only the FFmpeg project has any standing to complain about LGPL violations
of its code. So far, FFmpeg has not, publicly at least, complained.
In the end, as DiBona states,
Google—along with its lawyers, presumably—is comfortable that
it is complying with the terms of the LGPL. Whether that might cause
others to re-examine their decisions about using FFmpeg remains to be
seen. But the LGPL compliance question is really a bit of a distraction
from the real underlying issue regarding patented codecs for web video.
Both Mozilla and Opera employees are quite obviously unhappy with Google's
decision to support H.264 for the <video> tag.
out that the licensing issue, if any, can easily be dealt with by
Google, but: "The incredibly sucky outcome is that Chrome ships patent-encumbered
'open web' features, just like Apple. That is reprehensible."
exception to that label:
Reprehensible? Mozilla (and all the rest) supports those same "open
web" features through its plugin architecture. Why don't you make a
stand and shut down compatibility with plugins from flash, quicktime
and others? How long would Firefox last in the market if it were
incompatible with those? Honestly.
DiBona's argument is that H.264 is demanded by users because of quality
issues. Lie is not
so sure, noting: "YouTube is very popular despite the fact that its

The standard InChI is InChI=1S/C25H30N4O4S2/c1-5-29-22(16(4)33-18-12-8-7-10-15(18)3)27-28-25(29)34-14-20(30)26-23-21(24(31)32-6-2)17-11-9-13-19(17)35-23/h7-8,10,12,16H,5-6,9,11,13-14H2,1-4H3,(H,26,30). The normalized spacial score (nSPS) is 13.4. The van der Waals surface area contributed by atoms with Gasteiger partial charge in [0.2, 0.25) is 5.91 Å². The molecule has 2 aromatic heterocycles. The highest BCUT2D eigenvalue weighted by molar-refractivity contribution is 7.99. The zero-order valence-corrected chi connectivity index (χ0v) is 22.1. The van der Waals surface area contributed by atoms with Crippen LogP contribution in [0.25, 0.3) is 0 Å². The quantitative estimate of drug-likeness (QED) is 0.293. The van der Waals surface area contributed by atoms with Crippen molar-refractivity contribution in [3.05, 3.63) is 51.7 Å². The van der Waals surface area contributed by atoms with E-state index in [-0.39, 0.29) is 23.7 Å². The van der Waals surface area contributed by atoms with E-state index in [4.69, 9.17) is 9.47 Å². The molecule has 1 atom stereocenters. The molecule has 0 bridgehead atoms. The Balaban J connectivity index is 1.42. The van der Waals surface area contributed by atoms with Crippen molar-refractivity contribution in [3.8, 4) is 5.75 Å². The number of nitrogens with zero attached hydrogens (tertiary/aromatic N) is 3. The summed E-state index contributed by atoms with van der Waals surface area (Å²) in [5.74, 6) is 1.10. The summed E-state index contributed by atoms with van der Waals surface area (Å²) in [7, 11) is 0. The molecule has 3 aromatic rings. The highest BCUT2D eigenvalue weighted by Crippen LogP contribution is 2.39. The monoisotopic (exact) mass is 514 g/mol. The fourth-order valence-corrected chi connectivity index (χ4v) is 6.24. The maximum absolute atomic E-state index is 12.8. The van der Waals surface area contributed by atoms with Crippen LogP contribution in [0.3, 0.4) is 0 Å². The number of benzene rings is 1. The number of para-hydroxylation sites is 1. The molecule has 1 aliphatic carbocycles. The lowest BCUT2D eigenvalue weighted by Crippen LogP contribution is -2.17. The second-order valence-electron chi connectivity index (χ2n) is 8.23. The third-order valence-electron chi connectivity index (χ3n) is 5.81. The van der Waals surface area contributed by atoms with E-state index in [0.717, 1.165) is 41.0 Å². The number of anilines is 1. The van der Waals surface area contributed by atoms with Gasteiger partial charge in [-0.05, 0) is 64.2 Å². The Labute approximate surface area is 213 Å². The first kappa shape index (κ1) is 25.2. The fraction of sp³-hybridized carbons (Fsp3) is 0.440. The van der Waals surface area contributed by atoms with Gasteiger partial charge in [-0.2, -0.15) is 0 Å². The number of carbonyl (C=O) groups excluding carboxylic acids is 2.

video clips resemble the transmission from the moon landing in
1969." He continues:
At Google, you have a unique opportunity to be part of this. You have
the video clips, the disks, the processing power, and the talent to
launch a service that will firmly establish <video> and Ogg Theora as
the video solution for the web.
[...] The web is based on free and open formats. Google would not have
existed without the web. It will be a terrible tragedy if you tip the
scales in favor of patent-encumbered formats on the web. We expect
higher standards from you.
That is really the root cause of the dispute. To many, the "open web"
demands open codecs, while Google doesn't necessarily disagree with the
intent, they are not so idealistic as to ignore a de facto video
standard for Chrome. In addition, YouTube, which is owned by Google, has